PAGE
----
Heidi and I were invited to the St. Andrew’s Ball…our first “high society” invite. Now a ball is not something a woman can prepare for last minute….NO, it takes planning and preparation. There is the dress to buy, and not just any dress…NO, it has to be a gown! Allie accompanied Heidi to the Pavilion Mall with the goal of finding said gown. Found a gorgeous blue one at the first shop they entered. Of course, no gown is complete without a purse… they came up with a nice little black clutch with a little bling. Allie was disappointed that Heidi didn’t select the bag with silver spikes, a skeleton head and a built-in glove for your hand that looked a bit like brass knuckles!!! (Wish we had a picture of that one) Shoes…nothing in Heidi’s size but luckily she had a pair with some small heels that would work. Then there were the nails, and the hair, and…..well, you get the picture. For me, I pulled out my wedding/funeral suit and was ready to go.
The ball was held in one of the big ballrooms in the DoubleTree Hotel…pretty fancy spot. Well over 300 attendees…we mingled about the foyer sipping on wine, munching of crackers, chit-chatting, until the pipers marched through the crowd and led us into the ballroom. Our table, lucky number 7, came with accessories…4 bottles of wine, a bottle of whiskey, and two bottles of champagne. The first course, Tartar of Tomato and Avocado served with a salad of baby lettuce, mint scented young peas and apple and celeriac slaw. Translation: a small bit of guacamole dip with tomatoes on top with some other vegies scattered around the plate for looks. (It was very tasty…just not much of it!!!) Next came the HAGGIS. But before the haggis could be served, there had to be the Haggis Ceremony. The piper led in several women carrying bottles of whiskey to the front of the dance floor. There on a table was HAGGIS. You may ask, what is Haggis?
Direct from Wikipedia: Haggis is a savoury pudding containing sheep’s pluck (heart, liver and lungs); minced with onion, oatmeal, suet, spices, and salt, mixed with stock, and traditionally encased in the animal’s stomach and simmered for approximately three hours.
So, there on the table was a large stomach filled with Haggis. The Chieftain of the St. Andrew’s Society addressed the Haggis with a Robert Burns poem, ODE TO HAGGIS. It is quite a lengthy poem of which he had memorized….when he came to this verse:
His knife see Rustic-labour dight,
An’ cut you up wi’ ready slight,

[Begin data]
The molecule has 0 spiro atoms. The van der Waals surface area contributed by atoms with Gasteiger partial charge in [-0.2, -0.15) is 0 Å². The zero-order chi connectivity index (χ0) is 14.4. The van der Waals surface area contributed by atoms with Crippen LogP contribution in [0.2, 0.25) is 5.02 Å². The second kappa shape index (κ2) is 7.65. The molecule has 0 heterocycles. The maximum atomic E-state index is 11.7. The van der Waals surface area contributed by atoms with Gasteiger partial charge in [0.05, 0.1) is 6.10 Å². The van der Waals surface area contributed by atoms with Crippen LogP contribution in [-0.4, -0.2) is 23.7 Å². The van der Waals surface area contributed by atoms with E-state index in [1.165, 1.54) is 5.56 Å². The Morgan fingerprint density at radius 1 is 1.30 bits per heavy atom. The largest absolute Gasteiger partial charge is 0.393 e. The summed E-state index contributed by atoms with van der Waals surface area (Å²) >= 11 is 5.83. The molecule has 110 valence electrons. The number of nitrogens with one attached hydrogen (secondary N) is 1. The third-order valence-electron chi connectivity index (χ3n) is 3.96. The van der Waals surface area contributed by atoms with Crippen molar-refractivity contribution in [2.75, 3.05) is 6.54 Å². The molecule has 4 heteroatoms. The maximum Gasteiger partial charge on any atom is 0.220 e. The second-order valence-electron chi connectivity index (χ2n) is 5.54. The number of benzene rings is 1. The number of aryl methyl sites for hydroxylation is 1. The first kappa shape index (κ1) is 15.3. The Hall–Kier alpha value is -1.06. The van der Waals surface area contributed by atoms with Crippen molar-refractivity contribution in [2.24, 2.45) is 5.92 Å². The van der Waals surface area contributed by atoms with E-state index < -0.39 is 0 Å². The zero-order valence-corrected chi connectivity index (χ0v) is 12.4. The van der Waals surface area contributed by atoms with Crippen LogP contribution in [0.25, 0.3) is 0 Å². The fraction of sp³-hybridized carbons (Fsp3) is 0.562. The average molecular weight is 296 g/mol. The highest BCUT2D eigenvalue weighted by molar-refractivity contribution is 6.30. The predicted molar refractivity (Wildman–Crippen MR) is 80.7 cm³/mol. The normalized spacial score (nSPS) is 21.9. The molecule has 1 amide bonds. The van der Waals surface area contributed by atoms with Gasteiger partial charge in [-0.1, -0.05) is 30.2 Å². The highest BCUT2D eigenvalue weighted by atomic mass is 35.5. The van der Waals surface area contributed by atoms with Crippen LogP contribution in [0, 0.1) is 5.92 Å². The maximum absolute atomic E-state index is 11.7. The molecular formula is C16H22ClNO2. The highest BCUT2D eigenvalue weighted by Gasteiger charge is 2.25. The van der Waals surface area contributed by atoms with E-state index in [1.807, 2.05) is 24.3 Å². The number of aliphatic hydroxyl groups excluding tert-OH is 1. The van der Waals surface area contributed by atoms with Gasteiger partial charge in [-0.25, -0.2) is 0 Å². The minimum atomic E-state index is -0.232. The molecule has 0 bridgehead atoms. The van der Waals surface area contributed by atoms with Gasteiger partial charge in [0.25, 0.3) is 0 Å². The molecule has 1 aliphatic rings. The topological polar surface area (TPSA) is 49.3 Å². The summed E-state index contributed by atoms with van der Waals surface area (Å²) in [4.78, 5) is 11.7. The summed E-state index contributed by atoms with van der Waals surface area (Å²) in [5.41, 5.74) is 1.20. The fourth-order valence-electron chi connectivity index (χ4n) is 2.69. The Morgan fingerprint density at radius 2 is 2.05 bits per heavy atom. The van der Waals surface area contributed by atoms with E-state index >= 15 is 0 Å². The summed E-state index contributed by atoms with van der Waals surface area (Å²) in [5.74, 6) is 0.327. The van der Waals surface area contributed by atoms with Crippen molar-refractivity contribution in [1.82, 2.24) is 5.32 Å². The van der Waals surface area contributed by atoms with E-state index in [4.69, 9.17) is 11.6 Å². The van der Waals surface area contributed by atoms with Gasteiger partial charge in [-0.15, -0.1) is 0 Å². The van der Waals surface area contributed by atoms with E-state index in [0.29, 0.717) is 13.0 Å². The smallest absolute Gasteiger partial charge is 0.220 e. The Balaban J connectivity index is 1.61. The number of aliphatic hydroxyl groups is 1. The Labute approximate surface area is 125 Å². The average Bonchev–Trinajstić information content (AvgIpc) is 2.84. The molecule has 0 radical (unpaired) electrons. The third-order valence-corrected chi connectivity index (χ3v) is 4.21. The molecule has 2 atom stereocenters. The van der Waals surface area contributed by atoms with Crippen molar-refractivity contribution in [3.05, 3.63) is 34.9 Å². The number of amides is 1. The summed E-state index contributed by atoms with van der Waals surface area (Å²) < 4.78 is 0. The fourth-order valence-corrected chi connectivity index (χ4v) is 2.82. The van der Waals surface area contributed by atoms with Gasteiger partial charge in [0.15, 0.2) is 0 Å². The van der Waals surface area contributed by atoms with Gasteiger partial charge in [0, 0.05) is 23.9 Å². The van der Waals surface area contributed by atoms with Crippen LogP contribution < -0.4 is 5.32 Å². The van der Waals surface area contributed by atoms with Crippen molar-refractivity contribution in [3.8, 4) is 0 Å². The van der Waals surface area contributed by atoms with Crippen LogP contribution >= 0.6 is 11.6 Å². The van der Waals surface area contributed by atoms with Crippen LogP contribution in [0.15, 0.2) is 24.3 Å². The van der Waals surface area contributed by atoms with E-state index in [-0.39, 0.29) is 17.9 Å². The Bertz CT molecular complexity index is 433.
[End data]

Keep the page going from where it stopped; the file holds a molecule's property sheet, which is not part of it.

Trenching your gushing entrails bright
Like onie ditch;
And then, O what a glorious sight,
He took out his knife, with at least an 8 inch blade, and sliced the haggis several times, allowing the simmering innards to escape from the stomach lining. Very appetizing, wouldn’t you say? After the poem, we stood and made a toast to the Haggis. The pipers then led the ladies with the whiskey out of the room. Almost magically, waiters appeared carrying platters of Haggis, along with Neeps and Tatties (mashed potatoes and turnips). Heidi passed. Rami passed. I had to try it…at least a “no thank you helping”. My neighbor at the table, a lovely elderly woman (she and her husband own a huge tea plantation) gave me directions. She said, “I can’t stand the bloody stuff unless I cover it up with whiskey. The more whiskey you add, the better it tastes.” I added whiskey. Let me tell you, there was not enough whiskey at the table to make it taste good…but I mixed it with the Tatties and was able to get it all down. Haggis has been added to my “tried it/don’t like it” list alongside durian and lutefisk.
The main coarse was Pan-roasted chicken breast stuffed with spinach and ricotta cheese accompanied with potato gratin, market vegetables and sauce Diane….well done, delicious. Dessert brought us warm tropical almond crumble with peppered frozen yoghurt ice cream and berries stew, followed by coffee, petit fours and Scottish Tablet. After several more toasts, it was time for dancing.
First a group of children from the finest school in all of Kuala Lumpur, The International School of Kuala Lumpur, entertained the crowd….we were quite proud of our kids!!! They left the stage and the “Fantastic Rusty Nail Celidh Band” took their place on drums, fiddle, accordion and guitar, the Scottish music began and the dancers took the floor.
Heidi and I had planned on just watching the festivities. Unlike many of the others who either grew up with Scottish jigs or who recently took lessons, we knew none of the steps. But the Scots are a friendly bunch so Scotsman in kilt grabbed Heidi and a lovely lass grabbed me, and onto the dance floor we were led. The first dance you start side by side and the woman does these spins, you come back together, the woman does more spins, and so on. Well, before the dancing began, the women all changed into their dancing shoes…flat little things, no heel at all. The Scotsman who grabbed Heidi, just assumed that Heidi had on her dancing shoes. He was expertly guiding Heidi into one of the many spins when her heel caught on the carpet and CRASH….down they went onto a table number 9, knocked over the champagne and ice bucket, broke dishes, etc. I looked over to see my lovely wife on the floor in some pain. She badly sprained several fingers on her right hand. Quite traumatic. Her partner also hurt his hand, cut it on one of the glasses….but the ball must go on. We helped everyone to our table, the waiters cleaned everything up in wink of an eye, the band continued playing and the dance went on.
Heidi recovered nicely and wished it had been recorded….might have gone viral. So we left the ball behind, took a taxi home and iced her hand till she fell asleep. Thus completed our first ball. Quite memorable. Our only regret…we didn’t get to take the whiskey home!!!!